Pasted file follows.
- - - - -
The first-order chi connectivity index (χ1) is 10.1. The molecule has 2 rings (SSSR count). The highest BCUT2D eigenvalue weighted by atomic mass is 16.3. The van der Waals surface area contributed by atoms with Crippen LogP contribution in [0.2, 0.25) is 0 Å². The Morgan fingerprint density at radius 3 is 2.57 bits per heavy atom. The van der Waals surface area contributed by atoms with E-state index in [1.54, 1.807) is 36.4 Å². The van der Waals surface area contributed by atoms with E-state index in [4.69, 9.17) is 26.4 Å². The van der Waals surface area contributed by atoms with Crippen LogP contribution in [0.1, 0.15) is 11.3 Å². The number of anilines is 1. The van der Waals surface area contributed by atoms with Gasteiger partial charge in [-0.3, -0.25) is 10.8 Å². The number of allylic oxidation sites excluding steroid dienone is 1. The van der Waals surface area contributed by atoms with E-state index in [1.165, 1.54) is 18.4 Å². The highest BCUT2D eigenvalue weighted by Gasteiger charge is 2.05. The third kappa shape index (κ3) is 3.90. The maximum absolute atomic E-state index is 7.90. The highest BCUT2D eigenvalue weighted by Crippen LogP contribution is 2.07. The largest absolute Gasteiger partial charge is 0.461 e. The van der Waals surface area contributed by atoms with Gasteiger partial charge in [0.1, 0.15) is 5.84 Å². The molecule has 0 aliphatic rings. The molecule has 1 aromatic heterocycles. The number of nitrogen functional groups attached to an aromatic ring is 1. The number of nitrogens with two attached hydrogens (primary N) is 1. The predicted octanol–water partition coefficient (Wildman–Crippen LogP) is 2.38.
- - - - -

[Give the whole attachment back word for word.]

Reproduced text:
The first-order chi connectivity index (χ1) is 10.1. The molecule has 2 rings (SSSR count). The highest BCUT2D eigenvalue weighted by atomic mass is 16.3. The van der Waals surface area contributed by atoms with Crippen LogP contribution in [0.2, 0.25) is 0 Å². The Morgan fingerprint density at radius 3 is 2.57 bits per heavy atom. The van der Waals surface area contributed by atoms with E-state index in [1.54, 1.807) is 36.4 Å². The van der Waals surface area contributed by atoms with E-state index in [4.69, 9.17) is 26.4 Å². The van der Waals surface area contributed by atoms with Crippen LogP contribution in [0.1, 0.15) is 11.3 Å². The number of anilines is 1. The van der Waals surface area contributed by atoms with Gasteiger partial charge in [-0.3, -0.25) is 10.8 Å². The number of allylic oxidation sites excluding steroid dienone is 1. The van der Waals surface area contributed by atoms with E-state index in [1.165, 1.54) is 18.4 Å². The highest BCUT2D eigenvalue weighted by Gasteiger charge is 2.05. The third kappa shape index (κ3) is 3.90. The maximum absolute atomic E-state index is 7.90. The highest BCUT2D eigenvalue weighted by Crippen LogP contribution is 2.07. The largest absolute Gasteiger partial charge is 0.461 e. The van der Waals surface area contributed by atoms with Gasteiger partial charge in [0.1, 0.15) is 5.84 Å². The molecule has 0 aliphatic rings. The molecule has 1 aromatic heterocycles. The number of nitrogen functional groups attached to an aromatic ring is 1. The number of nitrogens with two attached hydrogens (primary N) is 1. The predicted octanol–water partition coefficient (Wildman–Crippen LogP) is 2.38.